November dairy economic update: Make winter plans

Progressive Dairyman Editor Dave Natzke Published on 01 November 2017

The transition to colder temperatures has been accompanied by cooler markets. Here’s a look back at factors affecting prices and margins.

September milk prices dip

September 2017’s U.S. average milk price of $17.80 per hundredweight (cwt) was down 20 cents from August, and up just 40 cents compared to September 2016, according to the USDA’s monthly Ag Prices report. The January-September 2017 average of $17.59 per cwt is $1.79 more than the same period a year earlier.



Among individual major states (Table 1), Idaho, Iowa, Utah, Virginia and Wisconsin posted small gains (+10 to +20 cents) compared to a month earlier; California led decliners (-62 cents).

Compared to a year earlier, September 2017 milk prices were up $1.20 in Washington and 90 cents in Ohio and Pennsylvania. Only New Mexico saw a price decline, down 20 cents compared to a year earlier.

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MPP-Dairy margin shrinks a little

Combined with higher soybean meal and alfalfa prices, the lower milk price tightened U.S. average income margins for September, at least according to MPP-Dairy calculations.

September’s soybean meal price was up $6.65, to $307.70 per ton. Alfalfa hay averaged $149 per ton, up $2 from August. The U.S. average price for corn received by growers was unchanged from August, at $3.27 per bushel. The overall feed cost was $7.81 per cwt of milk sold, up 8 cents from August (Table 2).


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Subtracted from the average milk price, the September MPP-Dairy income margin was $9.99 per cwt, down 28 cents from August.

The September MPP-Dairy calculations are the first half of two-month factors used to determine potential payments for the September-October pay period. The October MPP-Dairy margin and September-October pay period margin will be announced Nov. 30.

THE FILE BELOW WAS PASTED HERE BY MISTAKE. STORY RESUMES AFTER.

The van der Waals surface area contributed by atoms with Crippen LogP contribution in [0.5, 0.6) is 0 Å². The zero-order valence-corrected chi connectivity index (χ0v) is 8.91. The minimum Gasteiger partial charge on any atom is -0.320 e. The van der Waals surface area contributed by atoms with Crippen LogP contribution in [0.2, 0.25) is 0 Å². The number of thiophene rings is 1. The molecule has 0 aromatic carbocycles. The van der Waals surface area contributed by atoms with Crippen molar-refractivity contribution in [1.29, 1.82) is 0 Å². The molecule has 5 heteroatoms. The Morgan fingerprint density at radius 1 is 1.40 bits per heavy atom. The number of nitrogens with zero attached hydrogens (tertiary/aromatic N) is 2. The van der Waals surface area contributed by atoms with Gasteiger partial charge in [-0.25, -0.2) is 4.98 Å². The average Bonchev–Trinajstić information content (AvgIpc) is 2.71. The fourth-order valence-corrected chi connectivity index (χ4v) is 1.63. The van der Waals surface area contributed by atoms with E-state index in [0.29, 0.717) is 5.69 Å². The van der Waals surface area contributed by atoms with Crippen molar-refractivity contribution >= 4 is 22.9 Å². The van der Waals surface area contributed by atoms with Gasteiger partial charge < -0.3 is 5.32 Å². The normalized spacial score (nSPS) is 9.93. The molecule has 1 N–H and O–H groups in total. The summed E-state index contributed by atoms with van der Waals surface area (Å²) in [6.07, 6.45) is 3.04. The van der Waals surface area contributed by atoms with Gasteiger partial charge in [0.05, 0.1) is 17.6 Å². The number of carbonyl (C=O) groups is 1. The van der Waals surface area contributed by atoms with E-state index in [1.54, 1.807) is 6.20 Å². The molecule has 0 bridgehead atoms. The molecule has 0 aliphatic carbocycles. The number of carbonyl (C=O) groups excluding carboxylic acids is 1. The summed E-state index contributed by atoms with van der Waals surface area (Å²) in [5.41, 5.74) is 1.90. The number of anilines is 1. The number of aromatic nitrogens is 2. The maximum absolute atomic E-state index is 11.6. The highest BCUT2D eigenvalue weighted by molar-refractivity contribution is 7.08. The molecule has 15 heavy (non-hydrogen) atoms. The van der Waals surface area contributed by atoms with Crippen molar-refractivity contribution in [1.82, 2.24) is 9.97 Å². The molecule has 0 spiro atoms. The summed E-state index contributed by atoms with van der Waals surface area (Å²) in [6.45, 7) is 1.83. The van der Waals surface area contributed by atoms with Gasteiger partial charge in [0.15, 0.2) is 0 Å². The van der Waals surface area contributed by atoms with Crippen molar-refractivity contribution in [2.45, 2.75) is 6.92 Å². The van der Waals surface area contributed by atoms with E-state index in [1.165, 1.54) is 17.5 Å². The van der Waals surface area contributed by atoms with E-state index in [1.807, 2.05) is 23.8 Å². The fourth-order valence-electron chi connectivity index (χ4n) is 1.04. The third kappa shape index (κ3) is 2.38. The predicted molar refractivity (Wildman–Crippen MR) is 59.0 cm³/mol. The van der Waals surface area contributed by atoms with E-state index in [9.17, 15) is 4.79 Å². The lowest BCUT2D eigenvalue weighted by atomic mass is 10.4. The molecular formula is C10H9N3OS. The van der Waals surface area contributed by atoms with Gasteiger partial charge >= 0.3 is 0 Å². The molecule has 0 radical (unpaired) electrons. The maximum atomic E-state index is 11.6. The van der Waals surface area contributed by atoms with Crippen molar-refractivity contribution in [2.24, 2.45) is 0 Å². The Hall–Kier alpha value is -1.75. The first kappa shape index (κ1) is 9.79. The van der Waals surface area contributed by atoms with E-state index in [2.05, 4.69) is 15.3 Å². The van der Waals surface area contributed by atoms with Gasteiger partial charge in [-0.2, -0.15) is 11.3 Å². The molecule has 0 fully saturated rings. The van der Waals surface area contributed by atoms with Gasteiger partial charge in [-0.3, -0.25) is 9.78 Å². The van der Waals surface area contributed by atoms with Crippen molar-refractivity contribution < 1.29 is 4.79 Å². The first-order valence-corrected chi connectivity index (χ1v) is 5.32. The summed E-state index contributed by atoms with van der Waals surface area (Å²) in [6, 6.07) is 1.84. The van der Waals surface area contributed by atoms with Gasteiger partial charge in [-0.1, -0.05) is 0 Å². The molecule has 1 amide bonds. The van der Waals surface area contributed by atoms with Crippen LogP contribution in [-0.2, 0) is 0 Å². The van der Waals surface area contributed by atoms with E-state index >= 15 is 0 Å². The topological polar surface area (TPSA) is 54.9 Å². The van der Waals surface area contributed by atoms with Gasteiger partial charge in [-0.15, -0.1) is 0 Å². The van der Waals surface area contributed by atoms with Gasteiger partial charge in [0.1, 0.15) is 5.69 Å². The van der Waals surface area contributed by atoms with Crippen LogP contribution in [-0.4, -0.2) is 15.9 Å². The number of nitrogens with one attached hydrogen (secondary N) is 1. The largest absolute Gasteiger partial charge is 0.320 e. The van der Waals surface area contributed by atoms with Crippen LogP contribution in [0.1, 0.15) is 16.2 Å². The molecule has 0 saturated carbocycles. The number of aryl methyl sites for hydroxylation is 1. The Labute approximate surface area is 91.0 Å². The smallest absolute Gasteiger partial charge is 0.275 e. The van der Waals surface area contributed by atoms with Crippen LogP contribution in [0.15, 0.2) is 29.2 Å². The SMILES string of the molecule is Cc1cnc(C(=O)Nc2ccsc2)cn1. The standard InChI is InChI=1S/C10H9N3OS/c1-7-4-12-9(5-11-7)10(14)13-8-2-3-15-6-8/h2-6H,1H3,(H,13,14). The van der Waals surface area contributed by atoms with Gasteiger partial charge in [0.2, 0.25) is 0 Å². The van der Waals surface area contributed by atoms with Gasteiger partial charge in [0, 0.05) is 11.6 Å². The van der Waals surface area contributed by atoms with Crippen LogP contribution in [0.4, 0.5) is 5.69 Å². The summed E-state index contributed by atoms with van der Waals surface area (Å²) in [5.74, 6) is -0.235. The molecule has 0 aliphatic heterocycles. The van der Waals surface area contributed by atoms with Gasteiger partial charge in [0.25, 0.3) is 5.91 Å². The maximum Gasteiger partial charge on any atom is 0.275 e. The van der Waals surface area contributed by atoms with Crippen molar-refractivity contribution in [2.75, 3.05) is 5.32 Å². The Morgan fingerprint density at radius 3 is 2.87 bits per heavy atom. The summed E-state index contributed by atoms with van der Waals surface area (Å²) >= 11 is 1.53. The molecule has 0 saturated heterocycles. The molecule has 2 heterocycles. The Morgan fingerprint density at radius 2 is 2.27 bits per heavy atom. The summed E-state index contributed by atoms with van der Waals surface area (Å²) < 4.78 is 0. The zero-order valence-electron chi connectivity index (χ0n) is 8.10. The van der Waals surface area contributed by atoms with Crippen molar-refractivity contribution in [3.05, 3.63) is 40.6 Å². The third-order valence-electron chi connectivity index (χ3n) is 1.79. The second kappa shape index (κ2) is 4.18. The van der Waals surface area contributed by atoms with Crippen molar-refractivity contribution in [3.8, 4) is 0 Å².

Based on milk and feed futures prices as of Oct. 30, the Program on Dairy Markets and Policy projected monthly MPP-Dairy margins to decline through May 2018, bottoming out below $8.50 per cwt. Those margins are above MPP-Dairy indemnity payment triggers, but watch markets for changing conditions.

Read also: Weakening dairy margins may be pulling MPP-Dairy back into play for 2018

Replacement cow prices steady

U.S. dairy replacement cow prices are ending the year about where they began. However, prices could be pressured lower as cash-strapped dairy farmers seek to sell surplus heifers.


Preliminary October 2017 U.S. quarterly replacement dairy cow prices averaged $1,610 per head, just $10 less than both January and July 2017, and $80 per head less than October 2016 (Table 3).

National average replacement cow prices are now $510 (24 percent) less than when they last peaked at $2,120 per head in October 2014.

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The USDA estimates are based on quarterly surveys (January, April, July and October) of dairy farmers in 23 major dairy states, as well as an annual survey (February) in all states, according to Mike Miller, with USDA’s National Ag Statistics Service. The prices reflect those paid or received for cows that have had at least one calf and are sold for replacement purposes, not as cull cows. The report does not summarize auction market prices.

Among major dairy states, October 2017 average prices ranged from a high of $1,750 per head in Colorado to a low of $1,490 in Virginia. A handful of states – Florida, Iowa, Michigan, Minnesota, Oregon, Pennsylvania, Texas and Virginia – saw October replacement cow prices slightly higher than July.

Tony Clayton, Clayton Agri-Marketing, Jefferson City, Missouri, said he’s fielding calls almost daily from dairy farmers seeking to sell heifers to generate cash.

September cull cow prices dip

September 2017 cull cow prices (beef and dairy combined) averaged $69.90 per cwt, down $6.40 from August and $4.60 per cwt less than September 2016. Year-to-date, the cull cow price average is $71.54 per cwt, down $7.38 from January-September 2016.  end mark

Dave Natzke
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